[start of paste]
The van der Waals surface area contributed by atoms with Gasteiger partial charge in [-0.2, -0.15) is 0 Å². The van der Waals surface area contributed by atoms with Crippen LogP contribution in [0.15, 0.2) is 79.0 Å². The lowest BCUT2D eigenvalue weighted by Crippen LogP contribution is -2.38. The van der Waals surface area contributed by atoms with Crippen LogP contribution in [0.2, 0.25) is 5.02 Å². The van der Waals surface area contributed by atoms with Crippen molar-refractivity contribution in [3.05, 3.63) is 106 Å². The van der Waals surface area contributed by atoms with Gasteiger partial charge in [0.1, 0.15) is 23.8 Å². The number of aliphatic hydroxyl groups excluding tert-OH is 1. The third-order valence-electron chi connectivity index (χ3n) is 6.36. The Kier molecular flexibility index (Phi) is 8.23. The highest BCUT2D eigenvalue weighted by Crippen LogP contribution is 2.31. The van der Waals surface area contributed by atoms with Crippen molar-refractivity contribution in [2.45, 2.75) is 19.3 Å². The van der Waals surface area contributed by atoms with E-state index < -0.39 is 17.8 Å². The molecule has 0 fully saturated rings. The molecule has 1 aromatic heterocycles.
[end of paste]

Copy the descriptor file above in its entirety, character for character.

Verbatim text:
The van der Waals surface area contributed by atoms with Gasteiger partial charge in [-0.2, -0.15) is 0 Å². The van der Waals surface area contributed by atoms with Crippen LogP contribution in [0.15, 0.2) is 79.0 Å². The lowest BCUT2D eigenvalue weighted by Crippen LogP contribution is -2.38. The van der Waals surface area contributed by atoms with Crippen LogP contribution in [0.2, 0.25) is 5.02 Å². The van der Waals surface area contributed by atoms with Crippen molar-refractivity contribution in [3.05, 3.63) is 106 Å². The van der Waals surface area contributed by atoms with Gasteiger partial charge in [0.1, 0.15) is 23.8 Å². The number of aliphatic hydroxyl groups excluding tert-OH is 1. The third-order valence-electron chi connectivity index (χ3n) is 6.36. The Kier molecular flexibility index (Phi) is 8.23. The highest BCUT2D eigenvalue weighted by Crippen LogP contribution is 2.31. The van der Waals surface area contributed by atoms with Crippen molar-refractivity contribution in [2.45, 2.75) is 19.3 Å². The van der Waals surface area contributed by atoms with E-state index < -0.39 is 17.8 Å². The molecule has 0 fully saturated rings. The molecule has 1 aromatic heterocycles.